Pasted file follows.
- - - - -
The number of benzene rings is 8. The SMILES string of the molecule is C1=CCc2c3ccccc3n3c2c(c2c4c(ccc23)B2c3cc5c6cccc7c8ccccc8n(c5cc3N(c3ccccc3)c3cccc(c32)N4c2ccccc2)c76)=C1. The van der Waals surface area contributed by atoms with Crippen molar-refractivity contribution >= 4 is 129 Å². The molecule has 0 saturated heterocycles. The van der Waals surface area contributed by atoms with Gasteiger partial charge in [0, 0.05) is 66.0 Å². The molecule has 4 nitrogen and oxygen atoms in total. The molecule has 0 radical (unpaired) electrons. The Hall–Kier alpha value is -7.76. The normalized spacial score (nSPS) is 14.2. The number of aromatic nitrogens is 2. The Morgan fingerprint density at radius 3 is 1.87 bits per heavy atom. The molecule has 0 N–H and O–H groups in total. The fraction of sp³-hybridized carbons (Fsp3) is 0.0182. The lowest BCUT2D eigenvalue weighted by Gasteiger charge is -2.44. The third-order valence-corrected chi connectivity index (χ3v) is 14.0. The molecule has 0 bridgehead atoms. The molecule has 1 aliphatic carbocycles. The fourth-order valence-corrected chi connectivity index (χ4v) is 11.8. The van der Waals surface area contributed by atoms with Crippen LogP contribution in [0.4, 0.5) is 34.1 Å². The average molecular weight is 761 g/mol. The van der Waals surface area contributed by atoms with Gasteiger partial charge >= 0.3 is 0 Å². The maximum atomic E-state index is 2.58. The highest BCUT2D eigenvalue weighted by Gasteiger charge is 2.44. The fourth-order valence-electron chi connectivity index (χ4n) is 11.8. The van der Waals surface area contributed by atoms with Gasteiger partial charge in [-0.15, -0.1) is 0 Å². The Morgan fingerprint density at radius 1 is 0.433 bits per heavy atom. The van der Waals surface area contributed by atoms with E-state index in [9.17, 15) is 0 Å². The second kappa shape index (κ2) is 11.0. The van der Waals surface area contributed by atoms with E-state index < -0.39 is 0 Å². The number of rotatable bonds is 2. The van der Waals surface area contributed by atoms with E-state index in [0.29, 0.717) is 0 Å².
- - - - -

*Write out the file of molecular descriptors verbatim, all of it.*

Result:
The number of benzene rings is 8. The SMILES string of the molecule is C1=CCc2c3ccccc3n3c2c(c2c4c(ccc23)B2c3cc5c6cccc7c8ccccc8n(c5cc3N(c3ccccc3)c3cccc(c32)N4c2ccccc2)c76)=C1. The van der Waals surface area contributed by atoms with Crippen molar-refractivity contribution >= 4 is 129 Å². The molecule has 0 saturated heterocycles. The van der Waals surface area contributed by atoms with Gasteiger partial charge in [0, 0.05) is 66.0 Å². The molecule has 4 nitrogen and oxygen atoms in total. The molecule has 0 radical (unpaired) electrons. The Hall–Kier alpha value is -7.76. The normalized spacial score (nSPS) is 14.2. The number of aromatic nitrogens is 2. The Morgan fingerprint density at radius 3 is 1.87 bits per heavy atom. The molecule has 0 N–H and O–H groups in total. The fraction of sp³-hybridized carbons (Fsp3) is 0.0182. The lowest BCUT2D eigenvalue weighted by Gasteiger charge is -2.44. The third-order valence-corrected chi connectivity index (χ3v) is 14.0. The molecule has 0 bridgehead atoms. The molecule has 1 aliphatic carbocycles. The fourth-order valence-corrected chi connectivity index (χ4v) is 11.8. The van der Waals surface area contributed by atoms with Crippen LogP contribution in [0.4, 0.5) is 34.1 Å². The average molecular weight is 761 g/mol. The van der Waals surface area contributed by atoms with Gasteiger partial charge >= 0.3 is 0 Å². The maximum atomic E-state index is 2.58. The highest BCUT2D eigenvalue weighted by Gasteiger charge is 2.44. The fourth-order valence-electron chi connectivity index (χ4n) is 11.8. The van der Waals surface area contributed by atoms with Gasteiger partial charge in [-0.15, -0.1) is 0 Å². The Morgan fingerprint density at radius 1 is 0.433 bits per heavy atom. The van der Waals surface area contributed by atoms with E-state index in [9.17, 15) is 0 Å². The second kappa shape index (κ2) is 11.0. The van der Waals surface area contributed by atoms with E-state index < -0.39 is 0 Å². The number of rotatable bonds is 2. The van der Waals surface area contributed by atoms with E-state index in [0.29, 0.717) is 0 Å².